Twenty-seven palegic trawler skippers – those who fished mackerel and herring, the largest and most lucrative part of the industry – were in on the act, along with factories and agents.
Ingenious ways were found to smuggle tens of thousands of tonnes of fish through secret underground pipes and illegal conveyor belts, away from the prying eyes of inspectors, in what has become known as the “black fish” scandal.
Fortunes were being made in the North Sea, and greed was running riot. It was a tangled web of collusion and lies the industry knew would have to unravel. Yesterday, the full extent of the fraud was finally laid bare.
Between January 2002 and September 2005, 27 Scottish skippers and three fish factories illegally handled £62.8 million – more than 170,000 tonnes – of undeclared fish.
Proceeds of crime confiscation orders of almost £3m have been made against 17 pelagic skippers, while Alexander Buchan Ltd, which had a factory in Peterhead but no longer trades, has been told to pay £165,000. Orders are also expected to be made against the other two factories, Fresh Catch Ltd, in Kirk Square, Peterhead, which pleaded guilty yesterday, and Shetland Catch Ltd. Ten more skippers have pled guilty to the same charge – landing undeclared fish – including six yesterday, and could also now face confiscation orders. Sixteen of the 26 pelagic vessels in operation in Scotland at the time were involved in the scam.
Marine Scotland finally asked KPMG to audit the accounts of all eight palegic factories north of the Border in early 2005. But the industry says the fraud was widely known for years beforehand.
Former skipper Ian Gatt, chief executive of the Scottish Pelagic Fishermen’s Association, said: “It was not a secret. In my office I’ve got detailed minutes of meetings between the industry and Marine Scotland. Our industry was saying this is a widespread thing. Not only in the palegic industry, but across all sectors around the UK, and also in Europe.”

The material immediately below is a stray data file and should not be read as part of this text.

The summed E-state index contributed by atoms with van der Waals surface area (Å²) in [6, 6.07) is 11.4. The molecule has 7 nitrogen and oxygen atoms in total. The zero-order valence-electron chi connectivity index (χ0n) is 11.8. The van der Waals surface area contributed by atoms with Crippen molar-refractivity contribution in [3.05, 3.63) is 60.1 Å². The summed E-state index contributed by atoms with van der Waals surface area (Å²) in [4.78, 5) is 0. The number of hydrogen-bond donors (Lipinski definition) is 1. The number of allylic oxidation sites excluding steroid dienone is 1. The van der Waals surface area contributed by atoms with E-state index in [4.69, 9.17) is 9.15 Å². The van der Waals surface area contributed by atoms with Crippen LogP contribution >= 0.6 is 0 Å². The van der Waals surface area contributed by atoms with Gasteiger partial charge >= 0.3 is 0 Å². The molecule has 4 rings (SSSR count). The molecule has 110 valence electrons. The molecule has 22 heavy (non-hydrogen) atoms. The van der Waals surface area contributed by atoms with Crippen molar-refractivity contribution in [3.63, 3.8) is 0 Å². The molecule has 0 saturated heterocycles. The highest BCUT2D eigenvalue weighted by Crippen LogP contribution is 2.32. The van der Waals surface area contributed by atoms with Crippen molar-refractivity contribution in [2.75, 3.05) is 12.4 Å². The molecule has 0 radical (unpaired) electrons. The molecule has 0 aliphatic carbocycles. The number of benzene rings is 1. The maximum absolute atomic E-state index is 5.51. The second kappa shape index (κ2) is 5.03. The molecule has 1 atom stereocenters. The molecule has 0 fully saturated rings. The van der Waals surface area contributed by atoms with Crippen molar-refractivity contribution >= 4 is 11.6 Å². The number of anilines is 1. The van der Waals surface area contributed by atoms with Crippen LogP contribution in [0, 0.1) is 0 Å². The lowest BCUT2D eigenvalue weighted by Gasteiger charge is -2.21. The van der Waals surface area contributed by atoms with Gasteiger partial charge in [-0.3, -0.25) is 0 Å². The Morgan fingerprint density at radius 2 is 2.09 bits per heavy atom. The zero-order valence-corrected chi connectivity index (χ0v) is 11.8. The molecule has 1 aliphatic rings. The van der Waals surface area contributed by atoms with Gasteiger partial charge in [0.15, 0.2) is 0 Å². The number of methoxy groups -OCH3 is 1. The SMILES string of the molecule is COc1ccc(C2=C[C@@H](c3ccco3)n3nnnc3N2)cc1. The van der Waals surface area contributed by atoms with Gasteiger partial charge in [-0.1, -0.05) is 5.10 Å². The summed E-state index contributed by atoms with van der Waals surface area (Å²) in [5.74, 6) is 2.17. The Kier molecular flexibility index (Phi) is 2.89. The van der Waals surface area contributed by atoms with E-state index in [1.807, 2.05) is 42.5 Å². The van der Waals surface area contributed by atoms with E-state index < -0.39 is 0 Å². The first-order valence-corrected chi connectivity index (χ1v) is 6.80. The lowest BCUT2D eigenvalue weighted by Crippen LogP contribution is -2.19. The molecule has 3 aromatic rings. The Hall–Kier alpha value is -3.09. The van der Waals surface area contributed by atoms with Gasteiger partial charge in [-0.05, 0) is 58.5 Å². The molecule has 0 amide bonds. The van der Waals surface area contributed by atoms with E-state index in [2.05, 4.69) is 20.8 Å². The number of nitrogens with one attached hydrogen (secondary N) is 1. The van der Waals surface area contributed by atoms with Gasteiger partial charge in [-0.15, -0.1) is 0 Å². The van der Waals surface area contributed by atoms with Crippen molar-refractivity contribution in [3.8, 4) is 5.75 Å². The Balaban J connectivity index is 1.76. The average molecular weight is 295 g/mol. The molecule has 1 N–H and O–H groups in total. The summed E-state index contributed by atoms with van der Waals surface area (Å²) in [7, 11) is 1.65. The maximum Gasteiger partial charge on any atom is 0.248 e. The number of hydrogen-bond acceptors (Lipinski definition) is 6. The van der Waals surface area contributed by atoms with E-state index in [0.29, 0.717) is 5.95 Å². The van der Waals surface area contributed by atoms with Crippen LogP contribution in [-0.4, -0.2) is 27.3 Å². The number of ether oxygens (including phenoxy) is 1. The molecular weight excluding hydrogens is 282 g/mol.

He said some of those meetings dated back to the late 1990s, even though the period covered by the police investigation only starts in 2002. Marine Scotland insists it had suspicions and was investigating, but was unable to find the proof.
Prosecutors admit the £62.8m estimate of fish illegally caught and sold could have been far higher. There have been rumours the true value was more than £100m.
Unchecked, the vessel masters and factory bosses grew more ambitious. The Fresh Catch factory in Peterhead was designed with fraud in mind. Divert pipes were placed underneath the factory, allowing fish to bypass the flow-scales.
The fish were then hidden in an area known as the tank room. When inspectors visited, staff hid the door to the room behind boxes of fish. The pipes were operated by pneumatic levers hidden in a portacabin, known as the Wendy House. A “danger – high voltage sign” was placed on the door, to deter prying eyes.
At Shetland Catch Ltd, the largest pelagic factory of its kind in Europe, the flow-scale was manipulated to provide false figures. Inspectors found an electrical lead running from the flow-scale to the loft, where computers were found that measured the true weight of the fish caught.
Police investigated Shetland Catch and Fresh Catch in September 2005 after the KPMG audit revealed earnings that could not be supported by the declared landings.
The fraud at Alexander Buchan Ltd came to light via a different route. In November 2004, a Marine Scotland official noticed an additional conveyor belt, on top of the official weigh belt where the fish entered the factory. The managing director said the belt was used to move fish into bins to be transported to other factories.
The following April a trading standards officer noticed the additional belt, and also that a further weight belt had been fitted with loading scales.
It was not until July 2005, that the managing director finally confessed.
Shetland Catch Ltd managed to hide 122,800 tonnes of fish, Fresh Catch Ltd concealed 32,402 tonnes, and Alexander Buchan managed 15,300 tonnes.
Meanwhile, fishing agents found ways of hiding the profits in company accounts.
One tactic was sending two invoices, one for the amount declared to Marine Scotland, and another that included the undeclared amount, which was marked to signify it should not be disclosed.
Another method involved inflating the price per tonne, so a smaller amount of fish appeared on the invoice along with the actual amount of money made, and a third, known as the “Japanese bonus”, claimed the extra money was for the high quality of the fish.
No fishing agents have been prosecuted as a result of the investigation.